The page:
I don’t mean to be belittling or insulting. I also don’t believe that every Trump supporter is willfully ignorant (though those in the example I linked to certainly are.) I am honestly just completely baffled by anyone who can in good conscience support Trump given his policies are either non-existent or don’t make any sense. If someone wanted to explain to me why Trump would be a better president, supported by facts, from credible sources, I would listen. In contrast, a lot of Trump supporters I’ve encountered on the internet have no interest in facts or sources (as shown in that video).
I focus on what’s wrong with Trump more than what’s right about Hillary, mostly because she wasn’t my first choice candidate, either. She’s not many people’s first choice. However, it’s not people who were always on board with her who need convincing. My point is that no matter what people have against her, with all her flaws, she’s so clearly a much, much better candidate than Trump.
This isn’t a normal election. It’s perhaps the most important one we will ever vote in and I’m absolutely terrified at the prospect of a Trump presidency. So I’m dong my part, however tiny, to do what I can to ensure that doesn’t happen, and I do apologize if I’ve offended you along the way, but I don’t take back anything that I said.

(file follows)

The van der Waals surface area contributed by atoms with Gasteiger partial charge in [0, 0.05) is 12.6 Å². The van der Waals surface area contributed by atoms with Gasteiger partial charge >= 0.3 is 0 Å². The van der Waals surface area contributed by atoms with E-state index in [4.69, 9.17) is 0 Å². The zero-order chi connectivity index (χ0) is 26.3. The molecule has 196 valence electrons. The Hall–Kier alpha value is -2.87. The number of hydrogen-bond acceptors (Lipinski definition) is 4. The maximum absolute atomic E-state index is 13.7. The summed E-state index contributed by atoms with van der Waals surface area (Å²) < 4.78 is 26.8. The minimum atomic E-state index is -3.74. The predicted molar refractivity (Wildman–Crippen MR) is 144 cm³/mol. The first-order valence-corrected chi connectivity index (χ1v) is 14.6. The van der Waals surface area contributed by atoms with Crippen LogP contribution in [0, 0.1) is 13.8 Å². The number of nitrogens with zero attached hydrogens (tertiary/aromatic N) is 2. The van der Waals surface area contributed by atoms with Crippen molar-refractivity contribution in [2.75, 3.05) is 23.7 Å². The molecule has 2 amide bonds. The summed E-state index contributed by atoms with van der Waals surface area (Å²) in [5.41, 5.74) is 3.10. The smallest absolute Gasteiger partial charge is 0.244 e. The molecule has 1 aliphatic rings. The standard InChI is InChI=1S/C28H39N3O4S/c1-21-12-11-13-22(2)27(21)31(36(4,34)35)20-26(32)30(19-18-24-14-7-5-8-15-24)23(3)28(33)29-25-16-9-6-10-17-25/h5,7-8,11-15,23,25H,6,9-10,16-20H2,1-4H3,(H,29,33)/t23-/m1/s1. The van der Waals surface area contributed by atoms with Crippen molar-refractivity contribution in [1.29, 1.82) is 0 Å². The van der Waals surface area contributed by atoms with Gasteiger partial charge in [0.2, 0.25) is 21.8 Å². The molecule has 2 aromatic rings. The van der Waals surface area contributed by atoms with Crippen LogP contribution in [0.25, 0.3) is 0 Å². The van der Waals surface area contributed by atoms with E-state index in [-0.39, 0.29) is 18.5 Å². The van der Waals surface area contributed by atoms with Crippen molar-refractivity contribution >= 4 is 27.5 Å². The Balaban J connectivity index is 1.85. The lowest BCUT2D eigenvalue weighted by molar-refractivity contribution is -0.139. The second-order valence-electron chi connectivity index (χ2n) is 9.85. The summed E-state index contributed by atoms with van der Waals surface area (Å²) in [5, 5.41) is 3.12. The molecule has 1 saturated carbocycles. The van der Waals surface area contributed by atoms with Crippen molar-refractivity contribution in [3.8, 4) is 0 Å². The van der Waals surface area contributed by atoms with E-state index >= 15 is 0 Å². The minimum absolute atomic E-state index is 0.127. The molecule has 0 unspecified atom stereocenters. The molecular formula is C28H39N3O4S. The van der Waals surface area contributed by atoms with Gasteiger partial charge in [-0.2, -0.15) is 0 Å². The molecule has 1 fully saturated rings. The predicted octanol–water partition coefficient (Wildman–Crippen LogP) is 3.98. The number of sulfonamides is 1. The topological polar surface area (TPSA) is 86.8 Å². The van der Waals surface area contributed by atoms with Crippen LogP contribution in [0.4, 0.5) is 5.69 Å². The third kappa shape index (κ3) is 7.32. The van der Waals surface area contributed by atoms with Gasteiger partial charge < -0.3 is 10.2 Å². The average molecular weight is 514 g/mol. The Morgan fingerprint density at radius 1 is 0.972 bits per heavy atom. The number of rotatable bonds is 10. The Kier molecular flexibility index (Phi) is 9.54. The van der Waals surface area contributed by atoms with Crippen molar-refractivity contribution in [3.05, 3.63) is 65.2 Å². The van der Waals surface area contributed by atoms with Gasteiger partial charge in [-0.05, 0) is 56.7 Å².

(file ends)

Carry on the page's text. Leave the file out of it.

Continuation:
I did just amend it to say *some* followers, as you make a good point there; in no way can I claim to know the minds of *all* his followers.
I still don’t understand why anyone would vote for him, however.
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You can be educated and also be “willfully ignorant”. “Willfully ignorant” means actively choosing to ignore information that contradicts with what you would prefer to believe. I have to actively fight my personal echo chamber to make sure I read and absorb different sides of issues because I never want to be that.
There are people who say they are voting for Trump because they are choosing to believe he won’t actually do the things he’s saying once he’s in office. If that is not willfully ignorant I don’t know what is.
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Perfectly stated, thank you